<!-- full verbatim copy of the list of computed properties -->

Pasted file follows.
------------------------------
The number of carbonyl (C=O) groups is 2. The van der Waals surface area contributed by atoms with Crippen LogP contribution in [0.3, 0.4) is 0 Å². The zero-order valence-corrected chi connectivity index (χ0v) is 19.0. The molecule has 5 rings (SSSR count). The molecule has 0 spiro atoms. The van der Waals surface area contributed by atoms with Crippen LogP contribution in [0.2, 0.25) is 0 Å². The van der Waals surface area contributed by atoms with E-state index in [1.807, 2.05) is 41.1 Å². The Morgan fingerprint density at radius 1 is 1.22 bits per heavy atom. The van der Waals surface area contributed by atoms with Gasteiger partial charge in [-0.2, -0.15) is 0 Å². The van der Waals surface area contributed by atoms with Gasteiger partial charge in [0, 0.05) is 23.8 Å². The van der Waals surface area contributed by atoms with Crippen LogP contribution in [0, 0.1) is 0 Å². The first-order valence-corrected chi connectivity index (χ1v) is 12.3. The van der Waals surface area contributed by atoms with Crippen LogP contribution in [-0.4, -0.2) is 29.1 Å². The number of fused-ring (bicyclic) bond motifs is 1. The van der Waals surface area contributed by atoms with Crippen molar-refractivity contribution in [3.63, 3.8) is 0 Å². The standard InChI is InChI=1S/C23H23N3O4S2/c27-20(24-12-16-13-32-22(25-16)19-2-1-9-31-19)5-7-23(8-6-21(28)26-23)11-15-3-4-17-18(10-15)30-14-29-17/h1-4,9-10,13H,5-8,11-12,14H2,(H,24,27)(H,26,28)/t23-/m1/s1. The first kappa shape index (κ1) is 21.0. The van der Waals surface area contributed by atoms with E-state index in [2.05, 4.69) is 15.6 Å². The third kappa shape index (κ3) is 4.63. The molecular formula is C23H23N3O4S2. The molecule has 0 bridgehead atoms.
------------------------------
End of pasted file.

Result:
The number of carbonyl (C=O) groups is 2. The van der Waals surface area contributed by atoms with Crippen LogP contribution in [0.3, 0.4) is 0 Å². The zero-order valence-corrected chi connectivity index (χ0v) is 19.0. The molecule has 5 rings (SSSR count). The molecule has 0 spiro atoms. The van der Waals surface area contributed by atoms with Crippen LogP contribution in [0.2, 0.25) is 0 Å². The van der Waals surface area contributed by atoms with E-state index in [1.807, 2.05) is 41.1 Å². The Morgan fingerprint density at radius 1 is 1.22 bits per heavy atom. The van der Waals surface area contributed by atoms with Gasteiger partial charge in [-0.2, -0.15) is 0 Å². The van der Waals surface area contributed by atoms with Gasteiger partial charge in [0, 0.05) is 23.8 Å². The van der Waals surface area contributed by atoms with Crippen LogP contribution in [0, 0.1) is 0 Å². The first-order valence-corrected chi connectivity index (χ1v) is 12.3. The van der Waals surface area contributed by atoms with Crippen LogP contribution in [-0.4, -0.2) is 29.1 Å². The number of fused-ring (bicyclic) bond motifs is 1. The van der Waals surface area contributed by atoms with Crippen molar-refractivity contribution in [3.63, 3.8) is 0 Å². The standard InChI is InChI=1S/C23H23N3O4S2/c27-20(24-12-16-13-32-22(25-16)19-2-1-9-31-19)5-7-23(8-6-21(28)26-23)11-15-3-4-17-18(10-15)30-14-29-17/h1-4,9-10,13H,5-8,11-12,14H2,(H,24,27)(H,26,28)/t23-/m1/s1. The first kappa shape index (κ1) is 21.0. The van der Waals surface area contributed by atoms with E-state index in [2.05, 4.69) is 15.6 Å². The third kappa shape index (κ3) is 4.63. The molecular formula is C23H23N3O4S2. The molecule has 0 bridgehead atoms.